By: Lorraine Shelton, copyright 2013
The Internet LOVES “Top Ten” lists and every cat website seems to have a list of “The Most Popular Cat Breeds”. My objection with these lists is that they are rarely the result of any original research. These sites simply reformat and restate data given to them by one of the many cat registries in the world. Also keep in mind that, unlike the dog fancy, pedigreed cats represent only 2-3% of all owned cats.
The problem is that there is no centralized database of every pedigreed cat worldwide. Some cats are registered in more than one registry. Some registries accept different breeds or define those breeds in different ways, leading to incomplete or inaccurate information. Rumors abound of just how many cats are regstered “over there” in another country or different registry. I would like to start dispelling those myths in a series of blog posts about the current and historical state of the cat fancy. Additional contributions are welcome and will be credited to their source.
For the past decade or so I have personally compiled registration data from the main cat registries thorughout the world. Information for the US and UK and major registries in Europe is relatively easy to obtain. I have yet to start crunching data from South Africa, Australia, and New Zealand, but I hope to do so soon.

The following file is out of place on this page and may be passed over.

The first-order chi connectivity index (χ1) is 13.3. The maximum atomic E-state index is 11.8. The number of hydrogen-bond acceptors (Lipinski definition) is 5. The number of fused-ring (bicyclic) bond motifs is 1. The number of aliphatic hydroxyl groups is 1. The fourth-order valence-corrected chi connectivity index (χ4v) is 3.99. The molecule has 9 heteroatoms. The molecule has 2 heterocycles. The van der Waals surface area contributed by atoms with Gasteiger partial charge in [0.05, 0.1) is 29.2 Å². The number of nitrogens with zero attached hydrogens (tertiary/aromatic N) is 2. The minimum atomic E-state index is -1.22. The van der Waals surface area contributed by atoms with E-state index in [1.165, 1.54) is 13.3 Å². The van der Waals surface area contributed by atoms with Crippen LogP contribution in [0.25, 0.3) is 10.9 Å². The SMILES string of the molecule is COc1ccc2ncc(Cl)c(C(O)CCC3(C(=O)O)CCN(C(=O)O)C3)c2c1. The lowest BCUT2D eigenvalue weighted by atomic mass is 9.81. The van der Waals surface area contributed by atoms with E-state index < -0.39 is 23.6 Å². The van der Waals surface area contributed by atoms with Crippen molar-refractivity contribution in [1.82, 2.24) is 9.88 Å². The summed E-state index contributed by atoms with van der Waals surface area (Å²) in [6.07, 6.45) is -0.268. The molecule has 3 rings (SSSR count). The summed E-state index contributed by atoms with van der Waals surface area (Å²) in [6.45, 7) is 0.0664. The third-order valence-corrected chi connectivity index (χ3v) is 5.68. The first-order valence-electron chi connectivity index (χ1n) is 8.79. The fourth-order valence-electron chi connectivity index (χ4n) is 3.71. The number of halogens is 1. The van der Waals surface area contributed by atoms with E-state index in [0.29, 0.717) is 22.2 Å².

For 2012, here were the most popular breeds registered worldwide:
1. Persians/Himalayans/Exotics: At approximately double the number of the next most popular breed, the “Persian family” cats dwarf all other pedigreed cats.
2. Maine Coons: Especially when overseas data is compiled, the huge popularity of this all American breed is apparent. I would not be surprised that in another couple of decades, the popularity of the Maine Coon overcomes that of the Persian family breeds. This breed is growing in popularity, while the Persian is steadily decreasing.
3. Bengals: This “wild cat blood” breed, shunned by the largest American registry (CFA), is taking the world by storm. Half the number of the Persian family cats, but growing in popularity.
4. Ragdolls: Another all American breed, growing in popularity both in the US and abroad.
5. Birman: The popularity of this lovely French breed is apparent worldwide. The number of these cats registered in France has helped to make LOOF, not CFA, the “World’s Largest Registry of Pedigreed Cats” for 2012.
6. British Shorthair (including British Longhair): The popularity of this breed across all registries in the world may bring this breed even higher in the rankings when Australia and New Zealand are brought into the picture.
7. Norwegian Forest Cats: the popularity of this breed in Europe may make it underrepresented by my statistics, due to my inability to capture data from the many “independent” clubs across the pond.
8. Siamese/Oriental (including LH): Arguably the most recognizable cat breed in the world, the slip in this breed’s popularity over the years has been dramatic.
9. Sphynx: These amusing cats are one of the fastest growing in popularity.
10. Siberian/Neva Masquerade: The lack of data from WCF and Russia in my analysis makes this breed potentially underrepresented in my evaluation as well.
More specific information about different breeds and trends across the different registries will follow over the next few months.